Enterprise Social Journeys – Part 2

In yesterday's social journeys blog post, I walked you through the first 2 parts of the enterprise social journey I most commonly see: activity streams and communities. In today's post, we'll take a look at the remaining 2 parts: specific business problems and structured business processes.

Focus on the problem

In the third stop along the social path, companies start to focus on specific business problems.  Where communities let people focus on topics, social platforms with the right functionality can let people focus on innovation, corporate communication, knowledge base creation, recognition, expertise discovery and other capabilities.

At this stage, the flexibility and openness of social is merged with specific flows to focus on an outcome like ideas for new products or targeted delivery of corporate messaging with immediate feedback.  We’ve seen companies avoid expensive branding campaigns, for example, by having employees come up with naming ideas.  We use our innovation capabilities to let customers and partners drive our product direction.

The challenge to succeeding at this stage is that you need both specific functionality built to solve the problem (a standard stream just isn’t great at collecting and prioritizing hundreds of ideas), and you need clear ownership in your company.
With some success at specific processes built to take advantage of social, companies start to look at the fourth stage of the journey.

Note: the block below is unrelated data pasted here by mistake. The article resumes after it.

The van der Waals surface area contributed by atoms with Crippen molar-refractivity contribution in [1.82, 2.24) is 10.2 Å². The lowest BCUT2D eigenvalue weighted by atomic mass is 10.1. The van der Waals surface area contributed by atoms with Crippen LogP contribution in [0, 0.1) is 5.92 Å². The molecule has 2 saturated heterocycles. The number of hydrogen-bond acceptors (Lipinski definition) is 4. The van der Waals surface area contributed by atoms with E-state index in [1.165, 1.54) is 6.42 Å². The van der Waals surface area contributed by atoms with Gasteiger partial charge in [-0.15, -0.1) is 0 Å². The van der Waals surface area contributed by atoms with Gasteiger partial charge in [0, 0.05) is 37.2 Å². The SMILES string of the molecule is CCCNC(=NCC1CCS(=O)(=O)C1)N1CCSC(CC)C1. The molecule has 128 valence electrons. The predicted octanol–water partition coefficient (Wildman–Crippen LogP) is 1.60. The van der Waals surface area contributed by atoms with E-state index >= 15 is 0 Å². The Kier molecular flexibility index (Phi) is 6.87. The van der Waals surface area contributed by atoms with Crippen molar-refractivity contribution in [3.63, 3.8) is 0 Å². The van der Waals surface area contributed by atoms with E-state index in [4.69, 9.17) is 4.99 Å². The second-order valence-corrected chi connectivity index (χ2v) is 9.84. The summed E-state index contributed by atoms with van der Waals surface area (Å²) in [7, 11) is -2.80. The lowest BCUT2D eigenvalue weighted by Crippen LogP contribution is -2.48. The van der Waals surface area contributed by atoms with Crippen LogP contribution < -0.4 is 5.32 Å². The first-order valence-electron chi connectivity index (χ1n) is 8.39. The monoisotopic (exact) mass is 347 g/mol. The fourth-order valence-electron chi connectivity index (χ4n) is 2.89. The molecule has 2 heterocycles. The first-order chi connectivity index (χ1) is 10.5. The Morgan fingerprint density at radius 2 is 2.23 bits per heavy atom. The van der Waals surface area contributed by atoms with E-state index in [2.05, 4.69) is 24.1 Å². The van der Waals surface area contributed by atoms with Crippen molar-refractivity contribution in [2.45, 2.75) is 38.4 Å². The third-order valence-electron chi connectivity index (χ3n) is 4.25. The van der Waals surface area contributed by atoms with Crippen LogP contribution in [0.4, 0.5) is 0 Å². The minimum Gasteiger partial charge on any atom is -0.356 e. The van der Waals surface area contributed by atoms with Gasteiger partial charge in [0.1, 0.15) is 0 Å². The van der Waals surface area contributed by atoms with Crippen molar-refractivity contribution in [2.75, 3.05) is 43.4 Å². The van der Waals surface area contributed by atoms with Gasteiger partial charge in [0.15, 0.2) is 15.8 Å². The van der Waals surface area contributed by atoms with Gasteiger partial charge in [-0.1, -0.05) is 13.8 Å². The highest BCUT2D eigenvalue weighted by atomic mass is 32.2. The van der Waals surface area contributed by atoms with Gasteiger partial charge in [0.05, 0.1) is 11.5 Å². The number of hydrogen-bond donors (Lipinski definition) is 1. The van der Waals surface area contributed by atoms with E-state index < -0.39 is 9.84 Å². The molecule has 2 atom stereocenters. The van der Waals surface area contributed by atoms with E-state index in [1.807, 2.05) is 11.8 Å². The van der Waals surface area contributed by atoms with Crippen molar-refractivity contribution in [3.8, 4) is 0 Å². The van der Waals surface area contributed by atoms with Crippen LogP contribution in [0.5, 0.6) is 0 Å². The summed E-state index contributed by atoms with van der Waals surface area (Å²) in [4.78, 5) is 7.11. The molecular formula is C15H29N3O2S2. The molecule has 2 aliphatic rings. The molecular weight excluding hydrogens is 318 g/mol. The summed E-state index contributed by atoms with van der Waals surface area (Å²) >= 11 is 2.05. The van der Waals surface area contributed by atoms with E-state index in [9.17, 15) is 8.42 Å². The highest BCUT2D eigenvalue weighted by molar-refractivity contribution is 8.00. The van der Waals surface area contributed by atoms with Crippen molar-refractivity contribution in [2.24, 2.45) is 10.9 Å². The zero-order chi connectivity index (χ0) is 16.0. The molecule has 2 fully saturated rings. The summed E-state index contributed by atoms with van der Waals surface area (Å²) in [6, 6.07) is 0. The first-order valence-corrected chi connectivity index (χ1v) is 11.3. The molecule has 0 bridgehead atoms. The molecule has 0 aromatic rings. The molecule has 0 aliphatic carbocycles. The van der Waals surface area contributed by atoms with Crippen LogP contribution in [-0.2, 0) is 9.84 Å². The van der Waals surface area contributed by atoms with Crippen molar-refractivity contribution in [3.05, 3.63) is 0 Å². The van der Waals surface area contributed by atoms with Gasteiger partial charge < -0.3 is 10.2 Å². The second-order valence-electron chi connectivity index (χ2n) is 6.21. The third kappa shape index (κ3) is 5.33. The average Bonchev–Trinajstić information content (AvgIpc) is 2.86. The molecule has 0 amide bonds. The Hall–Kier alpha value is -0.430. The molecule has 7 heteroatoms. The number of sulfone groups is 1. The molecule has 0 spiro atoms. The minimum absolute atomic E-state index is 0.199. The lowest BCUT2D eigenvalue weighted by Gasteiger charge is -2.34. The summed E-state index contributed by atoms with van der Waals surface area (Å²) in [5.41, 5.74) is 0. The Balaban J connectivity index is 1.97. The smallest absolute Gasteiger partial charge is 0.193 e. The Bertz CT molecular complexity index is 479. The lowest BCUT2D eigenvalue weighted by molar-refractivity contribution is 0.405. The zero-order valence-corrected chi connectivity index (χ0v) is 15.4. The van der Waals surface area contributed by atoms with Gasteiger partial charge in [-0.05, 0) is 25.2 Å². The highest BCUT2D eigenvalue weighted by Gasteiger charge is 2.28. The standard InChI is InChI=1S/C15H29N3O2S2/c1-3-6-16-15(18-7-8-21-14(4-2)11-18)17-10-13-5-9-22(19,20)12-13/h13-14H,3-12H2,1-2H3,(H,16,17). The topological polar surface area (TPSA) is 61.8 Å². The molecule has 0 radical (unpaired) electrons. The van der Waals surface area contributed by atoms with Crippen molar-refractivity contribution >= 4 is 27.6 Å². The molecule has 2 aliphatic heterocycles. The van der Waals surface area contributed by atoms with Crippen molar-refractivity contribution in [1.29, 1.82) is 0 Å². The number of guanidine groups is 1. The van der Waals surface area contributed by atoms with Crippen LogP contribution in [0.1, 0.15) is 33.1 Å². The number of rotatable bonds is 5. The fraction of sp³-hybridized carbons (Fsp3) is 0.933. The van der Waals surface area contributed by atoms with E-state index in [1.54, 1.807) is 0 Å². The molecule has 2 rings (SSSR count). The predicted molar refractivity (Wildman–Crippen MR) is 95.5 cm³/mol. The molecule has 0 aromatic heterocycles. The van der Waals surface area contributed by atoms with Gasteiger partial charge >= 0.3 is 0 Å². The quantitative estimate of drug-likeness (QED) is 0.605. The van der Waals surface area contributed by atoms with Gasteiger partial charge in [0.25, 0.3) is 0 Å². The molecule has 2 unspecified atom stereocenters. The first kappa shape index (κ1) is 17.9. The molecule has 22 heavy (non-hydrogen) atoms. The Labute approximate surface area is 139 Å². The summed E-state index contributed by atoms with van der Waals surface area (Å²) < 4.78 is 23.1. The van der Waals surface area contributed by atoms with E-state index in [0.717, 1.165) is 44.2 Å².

Social meets process

In the fourth stage, companies look at the rest of the structured business processes to see where social can help.  This is typically marked by starting to work with structured data from backend systems in conjunction with the social platform.  So, for example, the ability to easily comment and get a reply on a request for spending money can make the approval go faster while tracking the conversation as part of the decision.

The challenge at this stage is having the technical capabilities to bring these systems together (connectors, security controls, etc.), and the understanding of the business to know what combinations will truly have impact.  This stage is further than most companies have travelled, but it is the clear next step on the path.

In conclusion

When you can see a clear destination where the journey leads, it can often be tempting to jump to the end.  I know that I sometimes get ahead of myself and the people I’m talking to by leaping to the future where we’ve already made work better.  But social is a journey.  When you set out on this journey, it’s good to know there are benefits and challenges at every stage.  But it’s exciting to see where the journey can take you.  What’s your next step?


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Brian Kellner, Chief Technology Officer

As our Chief Technology Officer, Brian Kellner is responsible for Sitrion's product strategy and development. Brian has held product or development management positions for over a dozen years. Most recently he was Vice President of Enterprise Products for Webroot Software. Brian holds a B.S. in Aerospace Engineering from the Massachusetts Institute of Technology and an M.S. in Management from Colorado Tech.

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